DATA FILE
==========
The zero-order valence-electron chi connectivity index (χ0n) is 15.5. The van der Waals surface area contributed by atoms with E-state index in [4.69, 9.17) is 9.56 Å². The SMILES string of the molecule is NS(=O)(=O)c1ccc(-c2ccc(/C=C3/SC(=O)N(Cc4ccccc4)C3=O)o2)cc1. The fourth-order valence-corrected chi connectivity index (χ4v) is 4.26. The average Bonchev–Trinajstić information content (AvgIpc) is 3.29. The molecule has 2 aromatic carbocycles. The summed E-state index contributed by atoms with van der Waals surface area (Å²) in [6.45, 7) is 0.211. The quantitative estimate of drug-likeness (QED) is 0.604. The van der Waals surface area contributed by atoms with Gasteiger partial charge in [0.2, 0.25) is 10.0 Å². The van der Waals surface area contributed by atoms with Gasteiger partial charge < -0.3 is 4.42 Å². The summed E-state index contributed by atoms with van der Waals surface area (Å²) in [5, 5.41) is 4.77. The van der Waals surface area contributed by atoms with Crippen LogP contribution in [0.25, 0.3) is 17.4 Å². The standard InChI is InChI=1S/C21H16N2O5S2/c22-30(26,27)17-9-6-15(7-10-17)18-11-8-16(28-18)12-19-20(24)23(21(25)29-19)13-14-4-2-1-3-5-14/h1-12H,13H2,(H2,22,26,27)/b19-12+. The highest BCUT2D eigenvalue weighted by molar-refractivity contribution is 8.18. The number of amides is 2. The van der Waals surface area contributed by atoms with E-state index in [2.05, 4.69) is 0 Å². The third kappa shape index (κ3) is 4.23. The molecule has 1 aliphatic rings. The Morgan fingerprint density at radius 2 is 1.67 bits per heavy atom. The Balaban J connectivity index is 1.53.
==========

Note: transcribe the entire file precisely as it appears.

The zero-order valence-electron chi connectivity index (χ0n) is 15.5. The van der Waals surface area contributed by atoms with E-state index in [4.69, 9.17) is 9.56 Å². The SMILES string of the molecule is NS(=O)(=O)c1ccc(-c2ccc(/C=C3/SC(=O)N(Cc4ccccc4)C3=O)o2)cc1. The fourth-order valence-corrected chi connectivity index (χ4v) is 4.26. The average Bonchev–Trinajstić information content (AvgIpc) is 3.29. The molecule has 2 aromatic carbocycles. The summed E-state index contributed by atoms with van der Waals surface area (Å²) in [6.45, 7) is 0.211. The quantitative estimate of drug-likeness (QED) is 0.604. The van der Waals surface area contributed by atoms with Gasteiger partial charge in [0.2, 0.25) is 10.0 Å². The van der Waals surface area contributed by atoms with Gasteiger partial charge < -0.3 is 4.42 Å². The summed E-state index contributed by atoms with van der Waals surface area (Å²) in [5, 5.41) is 4.77. The van der Waals surface area contributed by atoms with Crippen LogP contribution in [0.25, 0.3) is 17.4 Å². The standard InChI is InChI=1S/C21H16N2O5S2/c22-30(26,27)17-9-6-15(7-10-17)18-11-8-16(28-18)12-19-20(24)23(21(25)29-19)13-14-4-2-1-3-5-14/h1-12H,13H2,(H2,22,26,27)/b19-12+. The highest BCUT2D eigenvalue weighted by molar-refractivity contribution is 8.18. The number of amides is 2. The van der Waals surface area contributed by atoms with E-state index in [2.05, 4.69) is 0 Å². The third kappa shape index (κ3) is 4.23. The molecule has 1 aliphatic rings. The Morgan fingerprint density at radius 2 is 1.67 bits per heavy atom. The Balaban J connectivity index is 1.53.